Jewels of Northern India Tour 2014
February 19th - March 3rd, 2014


Feb 20 Delhi

Delhi, capital city of the Federal Republic of India. It is one of India's fastest growing cities. It has sprawled over the West Bank of the river Yamuna, straddling the river. The city has two distinct parts, Old Delhi & New Delhi. Delhi is the second most widely used entry point into the country, being on the route of most major airlines. The remains of seven distinctive capital cities - among them Shahjahanabad and Qutub Minar - can be seen. Museums, art galleries and cultural centers attract the finest exhibitions.

Delhi blends an historic past and a vibrant present. Legend has it that the Pandavas, the august heroes of the epic Mahabharata, originally founded Delhi, then called Indraprastha, around 1200 B.C. Delhi has many tourist attractions to offer. Visit the vibrant shopping complex of Connaught Place, the Delhi Haat for handicraft goods and delicious food and excellent Mughal architecture.

Delhi, a canvas that reflects the complexities, contradictions, beauty and dynamism of a city where the past co-exist with the present. Many dynasties ruled from here and the city is rich in the architecture of its monuments. Diverse cultural elements absorbed into the daily life of the city have enriched its character. Exploring the city will be a fascinating and rewarding experience.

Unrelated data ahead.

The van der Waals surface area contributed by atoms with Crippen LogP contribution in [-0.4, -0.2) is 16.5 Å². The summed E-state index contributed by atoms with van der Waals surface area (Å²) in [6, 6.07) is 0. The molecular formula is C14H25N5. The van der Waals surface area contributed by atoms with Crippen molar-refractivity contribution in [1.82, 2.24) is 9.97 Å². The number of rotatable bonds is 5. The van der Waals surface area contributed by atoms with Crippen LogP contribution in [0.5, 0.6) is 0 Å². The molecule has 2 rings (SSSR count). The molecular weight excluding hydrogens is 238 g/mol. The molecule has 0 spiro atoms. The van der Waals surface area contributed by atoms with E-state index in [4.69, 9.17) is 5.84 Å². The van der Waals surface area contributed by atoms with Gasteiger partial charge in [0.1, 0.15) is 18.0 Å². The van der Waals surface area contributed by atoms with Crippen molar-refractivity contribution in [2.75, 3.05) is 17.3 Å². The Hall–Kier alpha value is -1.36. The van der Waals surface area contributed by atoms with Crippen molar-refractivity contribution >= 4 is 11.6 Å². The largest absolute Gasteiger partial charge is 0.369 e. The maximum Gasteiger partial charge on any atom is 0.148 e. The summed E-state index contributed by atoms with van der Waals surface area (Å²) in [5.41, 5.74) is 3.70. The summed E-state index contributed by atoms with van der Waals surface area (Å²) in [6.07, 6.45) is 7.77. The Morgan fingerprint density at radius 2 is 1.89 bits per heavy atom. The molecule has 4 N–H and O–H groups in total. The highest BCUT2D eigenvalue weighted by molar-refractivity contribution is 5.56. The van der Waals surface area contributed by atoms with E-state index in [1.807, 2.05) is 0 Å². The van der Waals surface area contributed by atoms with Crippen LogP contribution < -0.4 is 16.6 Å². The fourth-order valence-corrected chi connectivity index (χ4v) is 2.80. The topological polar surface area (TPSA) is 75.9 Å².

Red Fort -- The Mughal emperor, Shah Jahan, after ruling from Agra for eleven years, decided to shift to Delhi and laid the foundation stone of the Red Fort in 1618. It is called so because of the red stone with which it is built. The Red Fort is one of the most magnificent palaces in the world. India's history is also closely linked with this fort. It was from here that the British deposed the last Mughal ruler, Bahadur Shah Zafar, marking the end of the three century long Mughal rule. It was also from its ramparts that the first Prime Minister of India, pandit Jawharlal Nehru, announced to the nation that India was free from colonial rule. A huge complex and our walk with our guide will give you an idea of just how big it is and how powerful it was. The area north of the Moti-Masjid is occupied by a garden, called the Hayat-Bakhsh-Bagh. (life-bestowing garden), divided into squares on the pattern of Mughal gardens with causeways and channels between them. Usually these are just full during the rainy season as water is so scarce.

(I should also say that the term ‘fort’ here in India would really be to our understanding a fortified palace. These ‘forts’ are much more)

Raj Ghat -- The mortal remains of Mahatma Gandhi were cremated on this spot on the west bank of the river Yamuna on the evening of January 31, 1948. A simple open platform inscribed with the Mahatma's last words, 'Hey Ram' (Oh God) is set in a garden with fountains and a variety of exotic trees. As you approach the monument it becomes very quiet – it has always had lots of flowers placed on it too…especially marigolds. The Marigold flower holds great religious significance. The Marigold flower is offered to the God and Goddess in India. It is also used for making garlands.

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